What’s biting now at the Outer Banks?

Outer Banks
The redfish bite is strong along the Outer Banks, and speckled trout are even hotter.

Anglers catching plenty of speckled trout, redfish

According to Capt. Pete Cruger of Sneaky Pete OBX Fishing Charters in the Outer Banks area, the speckled trout and redfish are feeding heavily. They don’t seem bothered by the summer heat at all.

Overall, the speckled trout bite has been the a little hotter than redfish in the past few days. But the redfish are still biting good, and that includes some large fish.

“We’re catching most of our speckled trout in shallow water. Both artificials and live baits will work. But I use artificial exclusively. With the right technique and presentation, you don’t need to waste precious time catching live bait. And if the fishing is halfway good, you can catch them much quicker before they quit biting,” he said.

fishing report
The speckled trout have been feeding heavily, especially in shallow water.

Cruger said the redfish are scattered right now, and he’s putting his anglers on fish that range from upper-slot keepers to over-the-slot redfish in the 28 to 36-inch range. He’s just now beginning to see numbers of 40 to 50-inch bull redfish in the ocean. They are sticking close to the surface in water that’s from 25 to 60 feet deep. He expects these fish to move in even heavier in the coming weeks.

Outer Banks
Artificial lures are easier to use, and quicker to get back in the water when the bite is on.

More old drum are on the way

“These fish should start showing more and more as we get later into July and August. They’ll be staging around Oregon Inlet and enter the sound for their spawning season in August and September at the mouths of the major rivers,” he said.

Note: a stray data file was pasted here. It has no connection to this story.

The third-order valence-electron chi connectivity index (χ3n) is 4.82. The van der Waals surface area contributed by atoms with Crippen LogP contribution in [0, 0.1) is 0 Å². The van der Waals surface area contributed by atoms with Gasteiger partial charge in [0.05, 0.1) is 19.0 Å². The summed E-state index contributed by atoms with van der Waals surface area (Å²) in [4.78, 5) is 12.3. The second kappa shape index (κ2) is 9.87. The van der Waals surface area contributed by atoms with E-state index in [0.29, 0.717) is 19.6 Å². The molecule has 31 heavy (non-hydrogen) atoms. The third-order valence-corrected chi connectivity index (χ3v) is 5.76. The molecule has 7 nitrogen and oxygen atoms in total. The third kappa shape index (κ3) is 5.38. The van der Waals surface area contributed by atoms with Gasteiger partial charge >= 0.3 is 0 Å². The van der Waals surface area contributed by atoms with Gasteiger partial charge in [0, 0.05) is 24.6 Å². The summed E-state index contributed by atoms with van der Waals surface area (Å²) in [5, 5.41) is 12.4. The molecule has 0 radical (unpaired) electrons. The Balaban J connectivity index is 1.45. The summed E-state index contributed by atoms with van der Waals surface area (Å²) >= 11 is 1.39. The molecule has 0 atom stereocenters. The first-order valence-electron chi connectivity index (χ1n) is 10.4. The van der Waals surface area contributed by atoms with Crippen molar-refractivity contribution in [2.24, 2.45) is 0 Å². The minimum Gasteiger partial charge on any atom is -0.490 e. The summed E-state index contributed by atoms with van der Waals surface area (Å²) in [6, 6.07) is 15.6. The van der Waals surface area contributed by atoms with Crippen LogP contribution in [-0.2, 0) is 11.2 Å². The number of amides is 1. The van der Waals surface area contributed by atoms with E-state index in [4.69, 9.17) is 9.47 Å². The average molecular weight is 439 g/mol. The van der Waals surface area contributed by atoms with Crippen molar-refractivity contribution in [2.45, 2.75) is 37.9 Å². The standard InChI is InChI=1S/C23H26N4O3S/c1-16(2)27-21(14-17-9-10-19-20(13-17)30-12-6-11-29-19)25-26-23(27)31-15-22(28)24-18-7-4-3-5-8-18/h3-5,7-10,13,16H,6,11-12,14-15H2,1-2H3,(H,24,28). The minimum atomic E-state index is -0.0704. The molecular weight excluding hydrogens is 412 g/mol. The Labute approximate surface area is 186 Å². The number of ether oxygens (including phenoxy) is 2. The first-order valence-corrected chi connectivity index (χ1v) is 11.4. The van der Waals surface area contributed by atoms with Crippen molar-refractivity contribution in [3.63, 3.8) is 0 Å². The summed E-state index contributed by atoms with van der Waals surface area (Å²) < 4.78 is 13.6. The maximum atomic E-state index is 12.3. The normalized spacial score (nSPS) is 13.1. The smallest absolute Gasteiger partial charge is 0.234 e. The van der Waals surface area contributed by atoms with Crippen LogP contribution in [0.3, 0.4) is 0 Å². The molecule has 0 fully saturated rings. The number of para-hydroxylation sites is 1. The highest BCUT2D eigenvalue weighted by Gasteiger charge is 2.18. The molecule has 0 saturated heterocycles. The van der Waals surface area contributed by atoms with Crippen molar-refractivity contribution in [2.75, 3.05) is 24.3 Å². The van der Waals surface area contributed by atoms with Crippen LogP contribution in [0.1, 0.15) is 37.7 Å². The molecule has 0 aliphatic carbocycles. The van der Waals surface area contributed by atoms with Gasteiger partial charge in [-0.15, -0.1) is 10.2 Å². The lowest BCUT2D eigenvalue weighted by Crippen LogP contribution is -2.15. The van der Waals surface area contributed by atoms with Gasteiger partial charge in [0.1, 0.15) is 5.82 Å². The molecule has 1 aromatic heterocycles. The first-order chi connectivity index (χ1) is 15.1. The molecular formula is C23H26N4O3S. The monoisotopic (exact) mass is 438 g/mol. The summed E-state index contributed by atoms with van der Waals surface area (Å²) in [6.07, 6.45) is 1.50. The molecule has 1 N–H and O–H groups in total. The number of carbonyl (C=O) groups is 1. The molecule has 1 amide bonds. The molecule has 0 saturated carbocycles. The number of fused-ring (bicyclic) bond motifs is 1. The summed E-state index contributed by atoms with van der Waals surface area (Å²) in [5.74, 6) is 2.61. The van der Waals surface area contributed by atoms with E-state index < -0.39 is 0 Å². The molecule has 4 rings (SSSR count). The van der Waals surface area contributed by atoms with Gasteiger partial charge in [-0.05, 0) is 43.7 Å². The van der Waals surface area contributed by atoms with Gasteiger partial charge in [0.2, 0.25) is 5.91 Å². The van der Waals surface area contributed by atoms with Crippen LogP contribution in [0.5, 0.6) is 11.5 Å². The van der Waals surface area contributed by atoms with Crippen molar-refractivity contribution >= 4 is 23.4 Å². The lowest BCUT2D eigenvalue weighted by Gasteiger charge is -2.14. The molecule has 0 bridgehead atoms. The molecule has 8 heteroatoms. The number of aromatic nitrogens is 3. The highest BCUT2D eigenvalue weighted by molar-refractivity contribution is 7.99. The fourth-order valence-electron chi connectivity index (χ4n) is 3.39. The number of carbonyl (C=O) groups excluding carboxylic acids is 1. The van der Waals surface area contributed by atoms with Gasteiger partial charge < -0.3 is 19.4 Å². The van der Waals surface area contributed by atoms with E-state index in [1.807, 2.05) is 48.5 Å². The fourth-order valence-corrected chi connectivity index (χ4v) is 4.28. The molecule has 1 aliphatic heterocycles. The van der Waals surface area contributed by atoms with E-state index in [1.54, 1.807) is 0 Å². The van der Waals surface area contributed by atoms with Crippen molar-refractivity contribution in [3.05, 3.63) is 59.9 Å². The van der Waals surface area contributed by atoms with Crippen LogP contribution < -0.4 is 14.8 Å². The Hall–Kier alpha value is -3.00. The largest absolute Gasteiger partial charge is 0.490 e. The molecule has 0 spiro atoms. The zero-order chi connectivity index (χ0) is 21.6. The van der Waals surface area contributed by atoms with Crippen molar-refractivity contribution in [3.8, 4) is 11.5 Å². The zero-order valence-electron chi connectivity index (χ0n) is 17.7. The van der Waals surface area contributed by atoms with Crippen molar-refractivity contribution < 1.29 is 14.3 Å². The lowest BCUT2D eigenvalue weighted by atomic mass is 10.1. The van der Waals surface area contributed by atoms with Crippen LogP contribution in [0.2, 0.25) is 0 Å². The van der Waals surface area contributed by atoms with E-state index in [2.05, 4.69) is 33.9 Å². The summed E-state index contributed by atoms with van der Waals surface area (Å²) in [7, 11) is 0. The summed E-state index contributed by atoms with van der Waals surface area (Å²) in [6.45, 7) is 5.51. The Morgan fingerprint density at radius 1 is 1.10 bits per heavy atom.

And while it’s always nice to see (and fun to hook up with) the big redfish, Cruger is just as excited about all the juvenile redfish he’s been seeing.

fishing report
Sneaky Pete expects even more big redfish to show up in the coming weeks.

“The really good news is the showing of lots of baby red drum in the area in the 7 to 10-inch range. The state’s lead biologist who studies red drum informed me that last year’s index of fingerlings was the fifth-highest in the 28 years they’ve been doing the study.

“He said it’s similar to what we saw in 2011 when we had a massive spawn that provided incredible fishing for slot-sized redfish for 5 years. But more recent spawns have been very unsuccessful until last year. And we are seeing the results in these small fish showing up everywhere. The future for slot-sized redfish looks very bright,” he said.

About Brian Cope 2800 Articles
Brian Cope is the editor of Carolina Sportsman. He has won numerous awards for his writing, photography, and videography. He is a retired Air Force combat communications technician, and has a B.A. in English Literature from the University of South Carolina. You can reach him at brianc@carolinasportsman.com.